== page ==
So, compliance is one thing, but deliberately seeking a new compromise is a more difficult proposition and requires a very clear cultural foundation. And I believe this is the most difficult part: sustainability demands a cultural shift, and one that can only be validated by stakeholders in the end. This is a kind of conversation and vulnerability that many corporations are not accustomed to embracing in the scope that ESG requires. So, corporations are being asked to actively engage in a risky conversation, even as the language is still being defined, and that is understandably a very daunting exercise.
Lastly, sustainability is often broken down into Environmental, Social and Governance. Does your role in developing SG’s business proposition include all three of these aspects of corporate responsibility?
Certainly. Also, it is easy and seductive to classify sustainability into these three factors, especially because the global conversation has tended to gravitate more to well-publicized “E” factors so far, and therefore has supported this classification. An attractive notion then becomes that certain thought reflexes that work for E can be applied to S and G, thereafter. However, my concern is that these topics are in fact different enough and local enough that the same approaches won’t be applicable.
I think we need to think increasingly in terms of the unifying principles behind E, S, and G (i.e. carefully allocating “social capital” in addition to economic capital) and promote principles of what constitutes an appropriate response to ESG - a response that is public, permanent, consequential, and useful. What the ask and the response are will necessarily vary with regions, sectors, and over time, but what matters will be having the right response mindset.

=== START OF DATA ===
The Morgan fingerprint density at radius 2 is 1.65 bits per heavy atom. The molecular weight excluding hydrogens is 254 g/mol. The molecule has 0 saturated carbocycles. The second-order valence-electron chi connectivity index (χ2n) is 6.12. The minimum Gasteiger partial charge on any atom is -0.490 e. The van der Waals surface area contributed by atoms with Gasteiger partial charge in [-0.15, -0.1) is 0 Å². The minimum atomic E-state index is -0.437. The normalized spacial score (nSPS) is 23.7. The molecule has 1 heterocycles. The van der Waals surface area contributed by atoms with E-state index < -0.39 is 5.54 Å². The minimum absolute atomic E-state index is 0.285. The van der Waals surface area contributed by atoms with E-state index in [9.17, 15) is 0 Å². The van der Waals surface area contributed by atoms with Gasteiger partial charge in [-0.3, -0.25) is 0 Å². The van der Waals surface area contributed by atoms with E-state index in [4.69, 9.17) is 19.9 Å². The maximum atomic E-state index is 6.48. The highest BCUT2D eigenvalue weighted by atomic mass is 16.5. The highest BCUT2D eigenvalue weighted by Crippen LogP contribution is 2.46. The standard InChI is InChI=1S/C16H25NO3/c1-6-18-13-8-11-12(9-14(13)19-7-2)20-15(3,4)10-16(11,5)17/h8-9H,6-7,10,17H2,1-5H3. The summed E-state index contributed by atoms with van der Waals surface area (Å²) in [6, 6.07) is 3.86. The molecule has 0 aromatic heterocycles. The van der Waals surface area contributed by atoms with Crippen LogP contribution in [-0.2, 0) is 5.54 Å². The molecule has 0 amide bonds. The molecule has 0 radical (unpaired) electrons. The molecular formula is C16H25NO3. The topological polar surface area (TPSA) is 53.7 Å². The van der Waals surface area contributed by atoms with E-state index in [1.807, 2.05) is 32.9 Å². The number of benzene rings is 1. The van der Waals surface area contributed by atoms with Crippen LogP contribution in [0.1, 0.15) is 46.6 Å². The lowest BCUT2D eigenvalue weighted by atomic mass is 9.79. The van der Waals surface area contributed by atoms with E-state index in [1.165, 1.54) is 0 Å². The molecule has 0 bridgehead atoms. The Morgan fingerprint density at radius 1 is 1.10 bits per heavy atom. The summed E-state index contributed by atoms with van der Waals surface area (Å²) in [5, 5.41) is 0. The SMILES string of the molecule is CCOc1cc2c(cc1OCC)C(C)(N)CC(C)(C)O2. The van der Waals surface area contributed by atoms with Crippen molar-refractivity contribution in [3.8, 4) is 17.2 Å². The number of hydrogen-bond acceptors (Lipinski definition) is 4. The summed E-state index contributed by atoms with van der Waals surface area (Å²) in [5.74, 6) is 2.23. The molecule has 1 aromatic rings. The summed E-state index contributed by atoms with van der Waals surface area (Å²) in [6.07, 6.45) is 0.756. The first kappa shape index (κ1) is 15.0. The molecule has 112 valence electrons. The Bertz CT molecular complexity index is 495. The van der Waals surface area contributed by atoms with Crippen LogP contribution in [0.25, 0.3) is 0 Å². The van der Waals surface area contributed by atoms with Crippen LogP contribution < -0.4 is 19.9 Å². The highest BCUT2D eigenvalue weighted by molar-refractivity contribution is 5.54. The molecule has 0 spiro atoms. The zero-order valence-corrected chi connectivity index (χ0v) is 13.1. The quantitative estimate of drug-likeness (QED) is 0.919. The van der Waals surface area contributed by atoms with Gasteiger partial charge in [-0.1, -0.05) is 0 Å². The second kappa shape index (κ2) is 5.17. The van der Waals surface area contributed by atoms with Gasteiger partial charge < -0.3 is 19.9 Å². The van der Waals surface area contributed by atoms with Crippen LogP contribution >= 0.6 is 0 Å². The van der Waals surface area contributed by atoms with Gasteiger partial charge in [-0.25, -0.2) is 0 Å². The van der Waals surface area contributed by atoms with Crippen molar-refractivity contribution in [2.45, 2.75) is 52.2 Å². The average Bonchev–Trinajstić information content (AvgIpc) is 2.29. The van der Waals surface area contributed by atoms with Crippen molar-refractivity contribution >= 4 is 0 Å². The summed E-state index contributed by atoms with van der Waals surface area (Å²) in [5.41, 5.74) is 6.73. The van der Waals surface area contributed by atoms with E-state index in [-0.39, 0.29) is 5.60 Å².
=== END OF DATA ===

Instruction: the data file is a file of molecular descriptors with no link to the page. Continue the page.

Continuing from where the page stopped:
Unless otherwise stated, any views or opinions expressed herein are solely those of Karl Pettersen and may differ from the views and opinions of others at, or other departments or divisions of, Societe Generale (“SG”) and its affiliates. No part of Karl Pettersen’s compensation was, is or will be related, directly or indirectly to the specific views expressed herein. This material is provided for information purposes only and is not intended as a recommendation or an offer or solicitation for the purchase or sale of any security or financial instrument. The information contained herein has been obtained from, and is based upon, sources believed to be reliable, but SG and its affiliates make no representation as to its accuracy and completeness. The views and opinions contained herein are those of the author of this material as of the date of this material and are subject to change without notice. Neither Karl Pettersen nor SG has any obligation to update, modify or otherwise notify the recipient in the event any information contained herein, including any opinion or view, changes or becomes inaccurate. To the maximum extent possible at law, SG does not accept any liability whatsoever arising from the use of the material or information contained herein.